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Tank/AFV Glosary

People who work with military vehicles appear to have their own language involving words such as sponsons, glacis plate and guide horns.  This article aims to explain the more common terms used with tanks, armoured vehicles and similar beasts.

The Glossary

Term Explanation
Applique armour Additional armour plates bolted on to an AFV to improve protection
Armoured Car A general term for an light armoured vehicle that has wheels instead of tracks.
Cupola Normally on the top of the turret there will be one or two cupolas.  They are hatches allowing crew entry and exit and generally also contain periscopes allowing the crew member underneath all round vision even when the hatch is closed.
Chobham armour A type of modern armour developed in the UK (at Chobham) that consists of a still secret combination of layers of metal and ceramic.  It is much more effective than a solid piece of armour plate and is said to be almost imprenatrable. It is used on the British Challenger and US Abrams tanks.
Drive Sprocket On both sides of the tank at either the front or rear (the opposite end to the idler wheel) there will be a drive sprocket.  The drive sprocket is powered by the tank’s engine and is what drives the tracks and gives the tank it’s forward motion.
Fighting compartment This refers to the inside of the tank inhabited by the crew.
Flash suppressor See Muzzle Brake
Glacis Plate The sloped front most plate at the front of a tank between the two tracks.  The glacis is the most obvious target in a head on engagement and thus is normally one of the areas of the tank with the thickest armour.
Guide horn/tooth These are the projections on the insides of the tracks that keep the tracks in line with the wheels as the tracks go around.  Tracks will always have at least one row of guide horns but may have two rows.  Some guide horns are hollow which is difficult to mold so some kit manufacturers produce them either solid or with indentations for simplicity.
Half-Track A vehicle with tracks at the rear but is steered by normal wheels at the front.  Very common in WWII but are no longer used on modern AFVs.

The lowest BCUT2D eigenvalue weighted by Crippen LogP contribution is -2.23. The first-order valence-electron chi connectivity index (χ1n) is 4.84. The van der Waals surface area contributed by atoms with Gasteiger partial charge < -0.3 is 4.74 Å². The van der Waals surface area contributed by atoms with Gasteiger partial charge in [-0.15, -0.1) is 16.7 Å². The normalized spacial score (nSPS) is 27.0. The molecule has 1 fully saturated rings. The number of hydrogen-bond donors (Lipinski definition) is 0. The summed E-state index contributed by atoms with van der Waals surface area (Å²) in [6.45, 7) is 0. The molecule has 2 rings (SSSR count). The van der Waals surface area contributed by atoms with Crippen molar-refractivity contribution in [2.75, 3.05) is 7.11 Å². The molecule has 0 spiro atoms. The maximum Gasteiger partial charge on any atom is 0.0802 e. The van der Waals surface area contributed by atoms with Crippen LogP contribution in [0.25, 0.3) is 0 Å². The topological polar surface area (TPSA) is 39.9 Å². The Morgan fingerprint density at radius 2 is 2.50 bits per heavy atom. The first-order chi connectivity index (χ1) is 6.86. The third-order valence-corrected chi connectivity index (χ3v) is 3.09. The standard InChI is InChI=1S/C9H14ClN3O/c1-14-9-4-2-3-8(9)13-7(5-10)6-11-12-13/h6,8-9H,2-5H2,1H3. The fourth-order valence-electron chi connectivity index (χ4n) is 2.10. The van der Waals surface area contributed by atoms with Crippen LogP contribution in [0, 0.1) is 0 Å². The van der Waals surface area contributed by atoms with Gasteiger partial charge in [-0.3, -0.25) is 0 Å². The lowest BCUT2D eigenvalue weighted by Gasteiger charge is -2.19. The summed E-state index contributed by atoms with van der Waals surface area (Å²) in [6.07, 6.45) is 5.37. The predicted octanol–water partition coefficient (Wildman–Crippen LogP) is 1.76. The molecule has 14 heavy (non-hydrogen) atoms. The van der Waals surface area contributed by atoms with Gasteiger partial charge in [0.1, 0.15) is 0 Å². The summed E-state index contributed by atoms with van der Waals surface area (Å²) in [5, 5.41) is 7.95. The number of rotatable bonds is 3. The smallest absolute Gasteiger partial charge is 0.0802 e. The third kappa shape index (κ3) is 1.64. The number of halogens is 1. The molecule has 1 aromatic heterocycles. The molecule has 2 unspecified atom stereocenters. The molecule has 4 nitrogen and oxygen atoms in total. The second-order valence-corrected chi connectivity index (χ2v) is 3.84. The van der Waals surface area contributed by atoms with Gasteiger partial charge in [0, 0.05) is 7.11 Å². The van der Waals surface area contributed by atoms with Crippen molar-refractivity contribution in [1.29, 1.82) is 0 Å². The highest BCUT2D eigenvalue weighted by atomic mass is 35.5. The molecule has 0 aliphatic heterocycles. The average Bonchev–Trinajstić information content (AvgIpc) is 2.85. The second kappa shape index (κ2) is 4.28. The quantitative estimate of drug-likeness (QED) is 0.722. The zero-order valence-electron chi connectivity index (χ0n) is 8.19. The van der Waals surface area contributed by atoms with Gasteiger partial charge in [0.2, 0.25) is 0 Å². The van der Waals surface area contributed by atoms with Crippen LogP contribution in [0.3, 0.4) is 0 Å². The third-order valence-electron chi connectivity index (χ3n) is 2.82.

Idler wheel On both sides of the tank at either the front or rear (the opposite end to the drive sprocket) there will be an idler wheel.  The tracks wrap around this wheel, but it does not provide any power.
Mantlet A plate or shield attached to the main gun that protects the opening in the turret through which the gun projects.
Muzzle Brake The device fitted to the end of the gun barrel.  It reduces the flash when the gun fires (and is sometimes called a flash suppressor) and may also reduce the recoil of the gun.
Reactive armour Additional armour plates that have a layer of solid explosive on the outside.  When hit with a projectile, the armour itself explodes and counters the effect of the incoming projectile.
Return rollers These are small wheels above the road wheels that support the top row of the tracks.  Some tanks with large road wheels do not need these because the tracks rest on the top of the road wheels.
Road Wheels These are the wheels that are in contact with the ground (or would be were it not for the tracks)
Schurzen The additional metal plates added to the sides and sometimes turret of German armoured vehicles during WWII.  They were normally held some distance away from the tank hull/turret by brackets and were intended to make incoming rounds explode prematurely.
Sponsons The sides of a tank that project over the tracks
Turret The big thing on top of a tank that rotates and houses the main gun.
Turret basket Underneath the turret and inside the tank there is normally a cage that rotates with the turret and in which the turret crew sit.  This is known as the turret basket.
Zimmerit This was a cement like paste applied to the vertical hull and turret plates on German armoured vehicles between September 1942 and 1943 as a counter to magnetic mines.  The paste was applied by hand and would have a pattern imprinted on it.  Often the pattern is an indication of which factory and when a particlar tank was made.

Abbreviations

Term Explanation
AFV Armoured Fighting Vehicle
APC Armoured Personnel Carrier – an armoured vehicle for carrying troops into battle in some safety
MICV Mechanised Infantry Combat Vehicle – another name for an IFV
IFV Infantry Fighting Vehicle – an enhanced APC that carries armament to support the troops that it carries.

 

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